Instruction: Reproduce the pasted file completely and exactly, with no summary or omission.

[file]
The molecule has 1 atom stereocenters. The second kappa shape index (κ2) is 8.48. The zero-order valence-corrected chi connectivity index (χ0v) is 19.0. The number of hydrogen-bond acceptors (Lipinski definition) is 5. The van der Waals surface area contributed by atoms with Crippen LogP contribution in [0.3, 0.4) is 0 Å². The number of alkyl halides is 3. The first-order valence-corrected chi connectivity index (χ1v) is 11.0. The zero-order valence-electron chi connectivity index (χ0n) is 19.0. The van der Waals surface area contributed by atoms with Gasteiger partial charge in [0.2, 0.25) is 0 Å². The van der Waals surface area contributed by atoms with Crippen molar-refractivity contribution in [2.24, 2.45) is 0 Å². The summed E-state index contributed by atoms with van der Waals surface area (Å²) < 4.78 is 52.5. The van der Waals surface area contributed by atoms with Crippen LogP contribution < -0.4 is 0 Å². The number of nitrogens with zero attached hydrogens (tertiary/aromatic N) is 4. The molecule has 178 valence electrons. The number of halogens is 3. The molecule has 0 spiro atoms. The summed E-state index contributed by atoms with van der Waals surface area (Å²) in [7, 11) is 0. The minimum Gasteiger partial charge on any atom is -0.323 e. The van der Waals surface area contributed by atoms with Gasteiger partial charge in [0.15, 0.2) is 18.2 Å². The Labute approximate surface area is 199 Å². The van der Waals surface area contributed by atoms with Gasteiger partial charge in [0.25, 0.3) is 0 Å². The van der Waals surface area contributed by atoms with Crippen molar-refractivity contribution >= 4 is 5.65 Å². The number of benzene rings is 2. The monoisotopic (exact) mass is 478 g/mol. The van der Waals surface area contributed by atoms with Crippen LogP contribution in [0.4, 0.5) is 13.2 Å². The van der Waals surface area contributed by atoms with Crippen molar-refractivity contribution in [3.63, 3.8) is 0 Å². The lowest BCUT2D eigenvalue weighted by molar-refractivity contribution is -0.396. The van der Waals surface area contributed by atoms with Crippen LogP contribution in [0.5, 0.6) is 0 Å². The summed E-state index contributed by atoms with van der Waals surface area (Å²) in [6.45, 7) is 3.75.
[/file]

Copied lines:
The molecule has 1 atom stereocenters. The second kappa shape index (κ2) is 8.48. The zero-order valence-corrected chi connectivity index (χ0v) is 19.0. The number of hydrogen-bond acceptors (Lipinski definition) is 5. The van der Waals surface area contributed by atoms with Crippen LogP contribution in [0.3, 0.4) is 0 Å². The number of alkyl halides is 3. The first-order valence-corrected chi connectivity index (χ1v) is 11.0. The zero-order valence-electron chi connectivity index (χ0n) is 19.0. The van der Waals surface area contributed by atoms with Gasteiger partial charge in [0.2, 0.25) is 0 Å². The van der Waals surface area contributed by atoms with Crippen molar-refractivity contribution in [2.24, 2.45) is 0 Å². The summed E-state index contributed by atoms with van der Waals surface area (Å²) < 4.78 is 52.5. The van der Waals surface area contributed by atoms with Crippen LogP contribution < -0.4 is 0 Å². The number of nitrogens with zero attached hydrogens (tertiary/aromatic N) is 4. The molecule has 178 valence electrons. The number of halogens is 3. The molecule has 0 spiro atoms. The summed E-state index contributed by atoms with van der Waals surface area (Å²) in [7, 11) is 0. The minimum Gasteiger partial charge on any atom is -0.323 e. The van der Waals surface area contributed by atoms with Gasteiger partial charge in [0.15, 0.2) is 18.2 Å². The Labute approximate surface area is 199 Å². The van der Waals surface area contributed by atoms with Gasteiger partial charge in [0.25, 0.3) is 0 Å². The van der Waals surface area contributed by atoms with Crippen molar-refractivity contribution >= 4 is 5.65 Å². The number of benzene rings is 2. The monoisotopic (exact) mass is 478 g/mol. The van der Waals surface area contributed by atoms with Crippen LogP contribution in [0.4, 0.5) is 13.2 Å². The van der Waals surface area contributed by atoms with Crippen molar-refractivity contribution in [3.63, 3.8) is 0 Å². The lowest BCUT2D eigenvalue weighted by molar-refractivity contribution is -0.396. The van der Waals surface area contributed by atoms with Crippen LogP contribution in [0.5, 0.6) is 0 Å². The summed E-state index contributed by atoms with van der Waals surface area (Å²) in [6.45, 7) is 3.75.